Assuming that deflagration occurs in the middle of the radial well and that the abovementioned rock mechanic parameters are unchanged, the effect of the radial well azimuth on the deflagration fracturing was simulated by setting the radial well azimuth α (the angle between the radial well axis and the horizontal maximum principal stress) as 0°, 15°, 45°, 75°, and 90°.
The results show that with the increase in the radial well azimuth, the fracture area at the deflagration point increases from 60.09 m2
to 99.95 m2
, with an increment of 66.33%. As the radial well azimuth changes, the stress distribution on the borehole wall and deflagration stress field change accordingly, which affects the fracture propagation pattern. The larger radial well azimuth indicates lower horizontal stress on the section across the wellbore, and the fractures are prone to initiation and propagation, resulting in a larger stimulation area. Moreover, with the increase in the radial azimuth, the shear fracture area increases gradually, as shown in Figure 7
. The tensile fracture area reaches a maximum of 61.15 m2
when α = 75° and decreases to 41.58 m2
when α = 90°. With the increase in the radial well azimuth (α > 75°), the stress in the rock changes, and the fracture mechanism changes from tensile failure to shear failure, as shown in Table 5
. This provides a reference for understanding the fracture mechanism of deflagration fracturing.
4.3. Effect of the Horizontal Stress Difference
Assuming that deflagration occurs in the middle of the radial well, the abovementioned rock mechanic parameters are unchanged, and the horizontal minimum principal stress is 28 MPa, the effect of the horizontal stress difference on the fracture morphology was simulated by setting the horizontal maximum principal stress as 33 MPa and 36 MPa (Figure 8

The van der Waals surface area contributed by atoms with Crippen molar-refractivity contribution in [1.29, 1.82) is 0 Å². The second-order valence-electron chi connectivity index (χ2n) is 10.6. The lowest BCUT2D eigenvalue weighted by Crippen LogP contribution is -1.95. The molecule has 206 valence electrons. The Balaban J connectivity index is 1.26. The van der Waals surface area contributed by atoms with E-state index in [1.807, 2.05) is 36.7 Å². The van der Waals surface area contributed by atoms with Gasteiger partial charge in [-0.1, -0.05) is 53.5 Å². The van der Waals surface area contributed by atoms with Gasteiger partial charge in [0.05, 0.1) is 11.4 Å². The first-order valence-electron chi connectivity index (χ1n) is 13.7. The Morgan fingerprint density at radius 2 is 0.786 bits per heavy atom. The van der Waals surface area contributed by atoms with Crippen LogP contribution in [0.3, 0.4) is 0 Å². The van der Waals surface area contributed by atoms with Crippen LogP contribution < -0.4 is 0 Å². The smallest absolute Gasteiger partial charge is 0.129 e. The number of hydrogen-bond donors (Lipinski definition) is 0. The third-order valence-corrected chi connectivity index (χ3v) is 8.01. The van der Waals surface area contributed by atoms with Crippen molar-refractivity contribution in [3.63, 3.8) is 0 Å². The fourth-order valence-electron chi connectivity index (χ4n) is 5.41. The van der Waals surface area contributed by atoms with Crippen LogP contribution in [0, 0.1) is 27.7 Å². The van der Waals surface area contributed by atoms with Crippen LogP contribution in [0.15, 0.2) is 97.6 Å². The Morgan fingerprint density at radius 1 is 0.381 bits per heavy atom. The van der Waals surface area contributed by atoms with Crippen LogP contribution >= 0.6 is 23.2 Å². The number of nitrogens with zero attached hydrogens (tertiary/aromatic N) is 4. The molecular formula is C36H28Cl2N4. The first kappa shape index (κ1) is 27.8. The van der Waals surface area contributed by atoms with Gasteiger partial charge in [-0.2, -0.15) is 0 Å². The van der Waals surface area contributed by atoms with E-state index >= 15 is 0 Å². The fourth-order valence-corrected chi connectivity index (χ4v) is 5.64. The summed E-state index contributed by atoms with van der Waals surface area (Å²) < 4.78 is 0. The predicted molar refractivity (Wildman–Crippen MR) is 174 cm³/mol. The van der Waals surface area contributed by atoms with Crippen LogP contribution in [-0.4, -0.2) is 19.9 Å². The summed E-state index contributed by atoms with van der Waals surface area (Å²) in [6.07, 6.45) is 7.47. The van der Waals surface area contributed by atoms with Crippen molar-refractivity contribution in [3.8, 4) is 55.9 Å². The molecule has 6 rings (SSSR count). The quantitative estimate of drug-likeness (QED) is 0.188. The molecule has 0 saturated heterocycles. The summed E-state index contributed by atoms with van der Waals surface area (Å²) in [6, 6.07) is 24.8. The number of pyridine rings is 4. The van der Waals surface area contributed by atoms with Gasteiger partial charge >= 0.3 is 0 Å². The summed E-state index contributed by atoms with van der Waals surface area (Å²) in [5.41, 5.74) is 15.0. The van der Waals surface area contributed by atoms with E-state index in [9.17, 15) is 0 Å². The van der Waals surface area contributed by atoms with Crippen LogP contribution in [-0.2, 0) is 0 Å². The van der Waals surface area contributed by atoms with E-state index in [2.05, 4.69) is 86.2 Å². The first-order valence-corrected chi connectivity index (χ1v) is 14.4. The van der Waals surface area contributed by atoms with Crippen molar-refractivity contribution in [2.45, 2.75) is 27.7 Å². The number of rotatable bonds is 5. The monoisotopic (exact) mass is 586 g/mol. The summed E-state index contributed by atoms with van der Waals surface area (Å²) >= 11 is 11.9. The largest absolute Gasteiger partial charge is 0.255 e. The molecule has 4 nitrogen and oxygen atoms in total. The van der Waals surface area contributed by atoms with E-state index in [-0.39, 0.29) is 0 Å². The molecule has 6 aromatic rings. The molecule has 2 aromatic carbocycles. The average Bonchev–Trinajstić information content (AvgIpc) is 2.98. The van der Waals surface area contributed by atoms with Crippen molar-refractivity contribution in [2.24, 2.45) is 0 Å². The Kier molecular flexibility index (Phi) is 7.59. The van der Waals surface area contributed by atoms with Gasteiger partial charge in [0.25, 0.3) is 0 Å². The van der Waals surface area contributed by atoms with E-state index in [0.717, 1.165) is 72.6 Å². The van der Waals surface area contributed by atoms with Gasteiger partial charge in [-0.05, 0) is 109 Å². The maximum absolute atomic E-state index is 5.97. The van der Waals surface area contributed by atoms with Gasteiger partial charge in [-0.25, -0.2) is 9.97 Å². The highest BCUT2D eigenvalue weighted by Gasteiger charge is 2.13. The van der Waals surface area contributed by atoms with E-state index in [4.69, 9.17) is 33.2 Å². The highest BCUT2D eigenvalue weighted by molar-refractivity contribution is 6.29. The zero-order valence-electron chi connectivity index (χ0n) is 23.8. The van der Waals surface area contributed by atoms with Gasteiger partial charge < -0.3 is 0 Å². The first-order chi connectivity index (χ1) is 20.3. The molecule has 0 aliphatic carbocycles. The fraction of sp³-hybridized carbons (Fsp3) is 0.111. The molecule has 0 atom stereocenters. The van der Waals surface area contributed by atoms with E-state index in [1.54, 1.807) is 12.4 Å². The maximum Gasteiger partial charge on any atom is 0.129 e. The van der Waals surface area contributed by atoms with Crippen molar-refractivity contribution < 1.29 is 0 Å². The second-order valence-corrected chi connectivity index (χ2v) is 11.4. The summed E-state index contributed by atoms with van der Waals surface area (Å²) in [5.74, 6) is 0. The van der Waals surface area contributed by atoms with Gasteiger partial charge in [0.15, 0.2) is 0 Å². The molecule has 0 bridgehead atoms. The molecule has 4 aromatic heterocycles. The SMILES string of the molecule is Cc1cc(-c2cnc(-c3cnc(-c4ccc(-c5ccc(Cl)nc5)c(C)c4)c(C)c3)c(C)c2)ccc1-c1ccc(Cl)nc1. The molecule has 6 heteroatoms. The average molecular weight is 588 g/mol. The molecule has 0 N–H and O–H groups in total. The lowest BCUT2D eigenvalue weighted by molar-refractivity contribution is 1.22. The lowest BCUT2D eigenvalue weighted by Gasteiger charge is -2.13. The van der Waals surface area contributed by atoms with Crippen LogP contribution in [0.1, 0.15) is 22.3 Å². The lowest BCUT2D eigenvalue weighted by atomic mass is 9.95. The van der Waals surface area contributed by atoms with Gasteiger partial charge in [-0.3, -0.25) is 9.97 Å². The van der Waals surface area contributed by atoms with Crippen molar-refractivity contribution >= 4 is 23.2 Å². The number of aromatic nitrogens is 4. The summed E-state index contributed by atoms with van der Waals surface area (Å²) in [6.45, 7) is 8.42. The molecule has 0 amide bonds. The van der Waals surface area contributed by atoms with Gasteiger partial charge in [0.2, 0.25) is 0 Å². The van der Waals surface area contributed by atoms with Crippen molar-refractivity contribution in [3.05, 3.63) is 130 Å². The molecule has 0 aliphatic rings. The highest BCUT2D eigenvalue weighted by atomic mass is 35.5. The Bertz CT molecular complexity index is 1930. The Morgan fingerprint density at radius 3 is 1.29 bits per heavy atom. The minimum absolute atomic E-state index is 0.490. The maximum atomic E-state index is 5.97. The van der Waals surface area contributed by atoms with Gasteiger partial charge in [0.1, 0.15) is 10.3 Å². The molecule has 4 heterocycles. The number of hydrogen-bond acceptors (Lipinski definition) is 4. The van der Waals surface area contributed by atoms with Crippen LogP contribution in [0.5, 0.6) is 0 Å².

). When the horizontal stress difference increased from 2 MPa to 8 MPa, the fracture area decreased from 99.95 m2
to 71.33 m2
, with a reduction of 28.63%. The large stress difference had a significant negative effect on the fracture initiation and propagation, as shown in Table 6
. However, in deflagration fracturing, there is still a good capacity for fracture initiation in the rock. With the increase in the horizontal stress difference, the shear failure area decreased rapidly, and the tensile failure area increased to a certain extent. A larger stress difference is conductive to tensile failure.
It should be noticed that with the increase in the horizontal maximum principal stress, the difference between the horizontal maximum principal stress and the vertical stress decreased. The horizontal maximum principal stress of 36 MPa is greater than the vertical stress. According to the theory of solid mechanics, variation in the maximum stress directions of the X
, and Z
axis leads to variation in the fracture morphology in deflagration fracturing. Thus, further study of fracture initiation and propagation in the cohesive plane is needed. An example in a cohesive unit on the X
plane was analyzed here, as shown in Figure 9
The numerical simulation shows that when the horizontal maximum principal stress is lower than the vertical stress, the fractures on the X
plane are dominated by tensile failure. When the horizontal maximum principal stress increases to 33 MPa, a small number of shear fractures occur on the X
plane, with the shear fracture proportion of 9.61%. When the horizontal maximum principal stress is larger than the vertical stress, shear failure occurs obviously on the X
plane, with the shear fracture proportion of up to 56.2%, as shown in Table 7
. It is confirmed that in all the stress distributions, the deflagration horizontal fracture occurs on the plane of the radial well axis, indicating that the stress distribution has little effect on the horizontal fractures, and fracture initiation and propagation in deflagration fracturing are mainly affected by the stress wave generated by deflagration. The stress distribution has an obvious effect on the rock failure type. When the horizontal maximum principal stress and the vertical stress are reversed, fracture initiation in the horizontal direction is more likely to be subject to shear failure.